In the spring, after my beloved, overpriced New York exercise studios closed, one grim “In these unprecedented times” email after another, I did what any aspiring workout enthusiast with a little cash to burn might do: I got out my credit card and I bought monthly subscriptions to three different online classes.
The era of kidding myself that I would actually exercise at home had begun.
I started with a virtual edition of a class I had attended in person. I pushed my bed into the farthest corner of the room, away from the dresser where I’d set up my laptop, freeing up the only six remaining inches of space in which I could move. I lit a candle. I shut the door. I lifted my arms to begin—well, first I paused to check if my neighbor could see me through the window—then I began. A few minutes later, my partner texted from the next room to tell me that I was stomping and breathing loudly enough to make an off-camera appearance on his Zoom call. Also, I was scaring the dog. That was the end of that experiment.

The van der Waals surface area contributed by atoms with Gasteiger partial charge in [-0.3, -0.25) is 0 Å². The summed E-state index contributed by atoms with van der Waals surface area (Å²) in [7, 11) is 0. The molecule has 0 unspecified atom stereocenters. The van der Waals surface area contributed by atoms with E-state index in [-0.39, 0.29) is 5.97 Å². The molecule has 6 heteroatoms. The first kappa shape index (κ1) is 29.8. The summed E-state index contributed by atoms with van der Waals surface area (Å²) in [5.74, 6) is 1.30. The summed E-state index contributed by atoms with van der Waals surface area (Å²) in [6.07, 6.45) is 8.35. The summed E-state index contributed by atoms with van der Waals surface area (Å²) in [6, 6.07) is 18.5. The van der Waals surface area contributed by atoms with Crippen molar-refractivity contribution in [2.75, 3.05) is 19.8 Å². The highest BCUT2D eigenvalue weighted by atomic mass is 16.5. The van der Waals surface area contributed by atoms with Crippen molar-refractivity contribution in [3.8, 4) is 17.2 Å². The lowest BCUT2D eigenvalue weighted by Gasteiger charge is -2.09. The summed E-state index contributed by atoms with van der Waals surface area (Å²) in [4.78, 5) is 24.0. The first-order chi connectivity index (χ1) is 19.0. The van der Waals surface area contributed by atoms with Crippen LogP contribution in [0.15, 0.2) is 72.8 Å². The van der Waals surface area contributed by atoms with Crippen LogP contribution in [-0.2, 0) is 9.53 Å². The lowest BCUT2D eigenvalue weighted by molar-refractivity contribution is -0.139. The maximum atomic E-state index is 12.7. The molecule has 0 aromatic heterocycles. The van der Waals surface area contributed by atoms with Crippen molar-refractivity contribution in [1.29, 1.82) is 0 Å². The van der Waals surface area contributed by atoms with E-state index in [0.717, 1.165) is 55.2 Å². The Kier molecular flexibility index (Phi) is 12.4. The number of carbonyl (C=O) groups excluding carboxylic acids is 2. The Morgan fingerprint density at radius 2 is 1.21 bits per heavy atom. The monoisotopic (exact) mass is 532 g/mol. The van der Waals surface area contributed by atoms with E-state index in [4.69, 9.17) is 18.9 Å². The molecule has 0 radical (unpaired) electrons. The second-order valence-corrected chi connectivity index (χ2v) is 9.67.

Fortunately for my checking account, my livelihood doesn’t hinge on my performance as an athlete. On January 16, a flight from Doha, Qatar, full of tennis players and their coaches touched down in Melbourne for the Australian Open, one of the four biggest tennis tournaments of the year. Soon after, all of the passengers received an email: Someone on the plane had tested positive for COVID-19. It was the third flight headed to the tournament on which this happened. All the players going to Australia knew that they would encounter a “modified” quarantine protocol, giving them just five hours outside their hotel room each day (strictly choreographed for the athletes to get to and from the practice courts and gym with as little contact as possible). But in light of the coronavirus cases, the Australian government would require everyone on the affected flights to “hard quarantine” for 14 days. No exceptions, including the freedom to leave their hotel room, would be made for the players. After all, Australia’s near elimination of the coronavirus didn’t happen by accident. Seventy-two athletes, 14 days of court-free-tennis fitness to maintain. No hitting partners, no physiotherapy visits, no kidding.